ONCE A SUPERSTAR with Detroit, Grant Hill went to Orlando seven years ago, and his Magical career was badly compromised by five separate surgeries on his left ankle. One, in 2003, nearly killed Hill after a staph infection sent his temperature above 104°. Now, at 35, the 6'8", 225-pound forward starts anew in Phoenix. Hill would seem to have it all: a $3.78 million house; a stunning wife, Tamia (the R&B star); and daughters Myla, 5, and Lael, an infant. But he's missing something: a ring.
This is an article from the Oct. 29, 2007 issue
On accepting less money from the Suns—two years, $3.8 million—than he could have gotten elsewhere
If I had a list of 10 things I was looking for, Phoenix checked out on nine. I liked that they hadn't quite won yet, and I can contribute to that. I liked [Mike D'Antoni's] coaching style—I like to run—and I liked the idea of playing with Steve Nash. The money issue was the one that didn't check out, but I wanted to go somewhere and win.
On how he has changed since he entered the NBA in 1994
When I was young, it was all one pace, attacking. I wanted to dunk on everybody—that SportsCenter culture we've been brought up in. Now I understand it's about playing the angles. I'm more efficient.
His surgery-scarred ankle
At first I would cover it up—wear socks over it. Now it's my battle scar. Guys on other teams look at it and are, like, ugh. They don't think I can still play. I use that to my advantage.
On whether his injuries ever made him weigh retirement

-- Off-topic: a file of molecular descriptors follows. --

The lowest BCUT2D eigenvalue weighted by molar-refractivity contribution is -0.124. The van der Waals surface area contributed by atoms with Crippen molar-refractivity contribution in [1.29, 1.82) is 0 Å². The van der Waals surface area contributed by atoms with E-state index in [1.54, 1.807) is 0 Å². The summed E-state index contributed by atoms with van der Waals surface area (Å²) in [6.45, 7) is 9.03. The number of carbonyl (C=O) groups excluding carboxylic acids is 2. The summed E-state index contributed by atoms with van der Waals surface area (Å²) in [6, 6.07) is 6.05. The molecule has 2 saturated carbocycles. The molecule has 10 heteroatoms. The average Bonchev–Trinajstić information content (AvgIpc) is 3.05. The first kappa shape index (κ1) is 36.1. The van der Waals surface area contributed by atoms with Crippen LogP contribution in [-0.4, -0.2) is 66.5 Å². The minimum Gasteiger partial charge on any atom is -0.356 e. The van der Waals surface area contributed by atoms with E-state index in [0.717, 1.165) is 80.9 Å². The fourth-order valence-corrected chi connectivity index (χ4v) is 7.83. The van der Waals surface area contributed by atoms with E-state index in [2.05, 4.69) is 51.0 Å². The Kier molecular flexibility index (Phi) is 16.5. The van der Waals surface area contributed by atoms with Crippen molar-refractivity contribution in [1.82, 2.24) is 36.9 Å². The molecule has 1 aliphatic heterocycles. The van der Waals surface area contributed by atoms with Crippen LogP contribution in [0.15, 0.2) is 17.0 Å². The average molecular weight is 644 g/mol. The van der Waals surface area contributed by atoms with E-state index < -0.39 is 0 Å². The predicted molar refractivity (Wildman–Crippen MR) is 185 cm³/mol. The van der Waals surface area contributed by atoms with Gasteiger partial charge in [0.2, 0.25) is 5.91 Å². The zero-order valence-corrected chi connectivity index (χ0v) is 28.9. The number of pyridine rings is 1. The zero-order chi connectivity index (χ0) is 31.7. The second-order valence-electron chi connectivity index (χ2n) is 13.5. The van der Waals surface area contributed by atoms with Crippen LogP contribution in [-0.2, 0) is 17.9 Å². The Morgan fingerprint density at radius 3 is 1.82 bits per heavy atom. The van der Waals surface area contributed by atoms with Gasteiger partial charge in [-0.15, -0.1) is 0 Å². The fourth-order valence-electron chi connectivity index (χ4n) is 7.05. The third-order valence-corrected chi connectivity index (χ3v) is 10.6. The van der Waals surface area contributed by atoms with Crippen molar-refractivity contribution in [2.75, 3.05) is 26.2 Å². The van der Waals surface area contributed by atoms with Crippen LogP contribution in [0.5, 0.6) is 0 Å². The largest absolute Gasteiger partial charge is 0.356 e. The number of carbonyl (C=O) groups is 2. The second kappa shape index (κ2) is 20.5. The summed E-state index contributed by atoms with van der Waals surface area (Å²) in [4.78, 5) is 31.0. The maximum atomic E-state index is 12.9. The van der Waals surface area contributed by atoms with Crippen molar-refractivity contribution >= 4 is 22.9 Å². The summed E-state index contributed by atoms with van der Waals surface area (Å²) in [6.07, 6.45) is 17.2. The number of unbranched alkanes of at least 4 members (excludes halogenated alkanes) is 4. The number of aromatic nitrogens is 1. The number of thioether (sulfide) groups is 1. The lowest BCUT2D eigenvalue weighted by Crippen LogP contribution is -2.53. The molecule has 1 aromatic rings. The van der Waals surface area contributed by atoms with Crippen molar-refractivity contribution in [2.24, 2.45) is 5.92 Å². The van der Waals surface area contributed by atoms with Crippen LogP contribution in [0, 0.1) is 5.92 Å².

After I got the staph infection, it went through my mind—it scared me. But even in the recovery room I was watching Syracuse beat Kansas in the Final Four. Once you retire, there's no going back. I have a father who played sports professionally, and I saw him go through that. Once it's done, it's done.
On his parents, Calvin, a former Cowboys running back, and Janet, a corporate consultant
Mom was the bad cop, Dad was the good cop. My friends called my mom the General. She didn't play. It was like World War III if I lost the key to the house. If I came home from school and something had happened with a teacher, my mom knew it: She was PTA president. My parents were involved. They knew my friends, and I had to tell them where I went and give them a phone number. Now that I have perspective on it, I appreciate it. I'm going to be that sort of parent.
Tamia's battle with multiple sclerosis
She found out in '03, right when I came off my staph infection. We were in the Caribbean, and she was having pins and needles in her feet and hands. On the way home it was so bad she couldn't fill out an immigration card. Now she's doing great. I sometimes forget because it's not something that shows.
On his postbasketball aspirations
Maybe politics. I grew up near D.C., and dinner conversations between my parents and their friends always involved current events and political debates. This summer I cohosted a fund-raiser for Senator Obama. That was tough because my mom is friends with Hillary Clinton—they were suitemates [at Wellesley]. But I delivered a five-minute introduction for him. Then he said, "We've got to get that boy in politics."